The Necessity of an Escape Plan. With thisindustrial policy fiasco spiraling out of control, Congress mustfind a way to get out of this mess. Policymakers need to realizethat it is vital they find a way to free up at least some of thevaluable spectrum they have given to the broadcasters as quickly aspossible. Countless other wireless providers are starving foraccess to any spectrum they can get, and the broadcast spectrum isa mother lode of beach-front quality spectrum. But getting it backwill be tricky since most broadcasters are now making a good faitheffort to make the digital transition and many consumers havepurchased the hardware (TVs, set-top boxes, antennas) needed toreceive DTV. Congress can't just pull the rug out from underneaththe transition.
The good news is that there are two very reliable alternativeDTV delivery paths available to which both broadcasters and thepublic can turn: cable and satellite. Almost 90 percent of Americanhomes already subscribe to cable or satellite systems and theseproviders made a natural digital migration many years ago.Consequently, the DTV signals that traditional broadcasters want toget to the public can be delivered via those cable and satellitesystems once retransmission deals are cut voluntarily.Must-carry mandates should not be imposed for this to occur. Cableand satellite operators want that valuable DTV programming thattraditional broadcasters offer, so they will find a way to contractfor carriage.
But there remains one big problem: What should Congress do aboutthe small percentage of households, many of which are elderly orlow-income, that do not have a cable or satellite subscription?Politicians will be extremely sensitive to the needs of this group,which continues to rely on over-the-air broadcast signals androoftop antennas to receive television signals. And broadcasterswill likely employ "leave no TV viewer behind" rhetoric to strikefear in the heart of Congress.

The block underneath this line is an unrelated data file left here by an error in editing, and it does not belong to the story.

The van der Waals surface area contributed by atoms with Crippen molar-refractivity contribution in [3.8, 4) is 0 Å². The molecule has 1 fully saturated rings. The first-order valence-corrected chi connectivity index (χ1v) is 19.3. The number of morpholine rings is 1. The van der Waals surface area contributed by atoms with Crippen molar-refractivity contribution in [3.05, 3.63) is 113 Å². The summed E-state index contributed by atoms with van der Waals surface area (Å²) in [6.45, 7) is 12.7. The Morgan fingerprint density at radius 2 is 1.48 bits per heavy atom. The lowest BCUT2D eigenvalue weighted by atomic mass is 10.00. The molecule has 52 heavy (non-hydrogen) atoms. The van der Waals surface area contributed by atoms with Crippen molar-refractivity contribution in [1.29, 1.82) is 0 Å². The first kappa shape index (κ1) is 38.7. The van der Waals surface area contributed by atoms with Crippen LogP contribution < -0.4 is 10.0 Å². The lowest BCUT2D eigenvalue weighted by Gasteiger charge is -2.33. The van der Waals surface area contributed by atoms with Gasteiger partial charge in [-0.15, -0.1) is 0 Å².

McCain's Practical Solution. Sen. McCain-along-standing critic of the DTV spectrum giveaway-is eager toreclaim the old spectrum for both commercial and public safetyuses, but he understands the political problem of leaving someviewers stranded. Few members of Congress will sign off on anyspectrum take-back plan that results in some homes losing their TVsignals. To account for this, McCain's bill would provide set-topbox (STB) subsidies to low-income households who continue to relyon analog over-the-air signals, allowing them to move over to cableand satellite systems immediately. The price tag for the STBsubsidy is steep-$1 billion-but the money would ultimately comefrom the revenues generated from auctioning the returned spectrum,which will generate tens of billions.
It is regrettable that it has come to this, but the McCain planmay be the only way out of an industrial policy fiasco that hascost America untold billions in terms of lost wireless innovation.Again, Congress' top priority should be liberalization of thebroadcast spectrum band to open up a vast new frontier of spectrumfor wireless innovation. The only other realistic alternative issimply to let the broadcasters keep both licenses and use them-andmore importantly, sell them-for whatever purpose they wish. Such apolicy would encourage the broadcasters to eventually release muchof their valuable spectrum on the secondary market. But manycritics will find this additional giveaway to the broadcastersunconscionable, especially considering the princely sums sale ofthe spectrum will net. Just surrendering and giving thebroadcasters all the spectrum will be viewed by many as an unjustwindfall. But giving the broadcasters the equivalent of propertyrights in both licenses would allow them to realize the opportunitycosts of hoarding that spectrum and then move it to its highest andbest use.
The McCain bill offered a second-best way out of the DTV mess,but the Senate Commerce Committee's recent vote to force only a fewstations to return their old spectrum largely guts McCain's effort.Consequently, the open-ended DTV transition remains intact andcountless companies and consumers are again denied access tovaluable spectrum needed for other purposes.